Maintaining an undetectable viral load is the best thing people with HIV can do to stay healthy and keep their immune systems working well. With an undetectable viral load, the body will also prevent transmission from person to person through sex and from mother to child during pregnancy, childbirth, and breastfeeding.

If you suspect you or your partner(s) may have HIV, it’s very important to get tested and seek medical treatment. By taking care of yourself, you can avoid transmitting the infection to others.

HIV Prevention

Today, there are more effective options for preventing HIV than ever. Use this knowledge to keep yourself and your partner(s) safe.

Sexual health

Steps you can take to stay on top of your sexual health include:

  • Know the risks of sexually transmitted infections (STIs) — There is little to no risk of getting HIV through oral sex, compared to vaginal or anal sex. You can, however, get gonorrhea, chlamydia, and syphilis through oral sex.
  • HIV is only transmitted through bodily fluids (semen, vaginal fluid, blood).
  • Talk to your sexual partner(s) to understand their HIV status and encourage testing if they aren’t sure.
  • Use an external or internal condom the right way every time and for every type of sex, including oral sex. Condoms will help to prevent other STIs as well.
  • Use water-based or silicone-based lubricants to help prevent condoms from slipping or breaking.
  • Schedule regular HIV and STI screenings to keep your HIV status known.
  • Not having sex (abstinence) is a 100% effective way to make sure you won’t get HIV through sex.
  • Have honest conversations with your partners about the best way to have safer sex.
  • Take daily pre-exposure prophylaxis (PrEP) or use post-exposure prophylaxis (PEP) to prevent HIV.


Another way to prevent HIV is by taking a once-daily pill called PrEP (pre-exposure prophylaxis). This Food and Drug Administration-approved pill can reduce the risk of getting HIV from sexual intercourse by 99%.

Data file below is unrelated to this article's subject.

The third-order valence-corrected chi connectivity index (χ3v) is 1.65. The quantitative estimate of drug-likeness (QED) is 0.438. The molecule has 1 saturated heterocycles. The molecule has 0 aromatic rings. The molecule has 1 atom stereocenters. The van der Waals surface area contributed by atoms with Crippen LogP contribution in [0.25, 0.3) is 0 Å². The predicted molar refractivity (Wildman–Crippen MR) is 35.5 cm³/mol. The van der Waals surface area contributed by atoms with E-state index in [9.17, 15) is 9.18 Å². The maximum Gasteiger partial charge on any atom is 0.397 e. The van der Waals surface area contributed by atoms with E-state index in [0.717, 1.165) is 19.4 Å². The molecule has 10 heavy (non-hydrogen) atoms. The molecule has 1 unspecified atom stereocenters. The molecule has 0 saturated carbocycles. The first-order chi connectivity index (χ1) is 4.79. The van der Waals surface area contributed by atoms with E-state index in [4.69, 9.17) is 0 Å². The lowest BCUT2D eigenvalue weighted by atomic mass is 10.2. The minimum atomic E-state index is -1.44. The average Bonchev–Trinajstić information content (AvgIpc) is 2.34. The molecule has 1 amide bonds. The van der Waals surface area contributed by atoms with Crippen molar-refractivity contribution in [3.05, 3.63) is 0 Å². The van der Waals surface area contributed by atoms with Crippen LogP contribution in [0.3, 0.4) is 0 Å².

PrEP blocks the virus from making copies of itself and spreading throughout the body. It’s important to know that PrEP only protects against HIV infection, not other STIs. PrEP also appears to work for those taking gender-affirming hormones, although more research is still necessary.

When taken daily, oral PrEP is a very effective way to prevent HIV. PrEP is effective for all individuals who may find they are at risk of exposure to HIV, including heterosexual and cisgender persons.


Another HIV-prevention strategy is PEP (post-exposure prophylaxis), a medication you can take immediately after a single high-risk event, such as condomless sex with a partner whose HIV status is unknown.

You must take PEP no more than 72 hours after your potential HIV exposure, with a three-drug regimen taken over 28 consecutive days. Though PEP has proved it works, taking it does not guarantee that someone exposed to HIV will not acquire the virus.

Talk to your health care provider to discuss PrEP, PEP, and other HIV-prevention methods.

Preventing HIV Transmission

Though HIV is still an incurable virus that infects thousands of people every year, health care modernization and public health education have helped many people with HIV find effective treatment and protect their partner(s) from transmission.

Still, because the infection impacts the LGBTQIA+ community more than it does other demographics, knowing how to screen for and prevent HIV is of paramount importance.

About UPMC

Headquartered in Pittsburgh, UPMC is a world-renowned health care provider and insurer. We operate 40 hospitals and 800 doctors’ offices and outpatient centers, with locations throughout Pennsylvania, Maryland, New York, West Virginia, and internationally. We employ 4,900 physicians, and we are leaders in clinical care, groundbreaking research, and treatment breakthroughs. U.S. News & World Report consistently ranks UPMC Presbyterian Shadyside as one of the nation’s best hospitals in many specialties and ranks UPMC Children’s Hospital of Pittsburgh on its Honor Roll of America’s Best Children’s Hospitals. We are dedicated to providing Life Changing Medicine to our communities.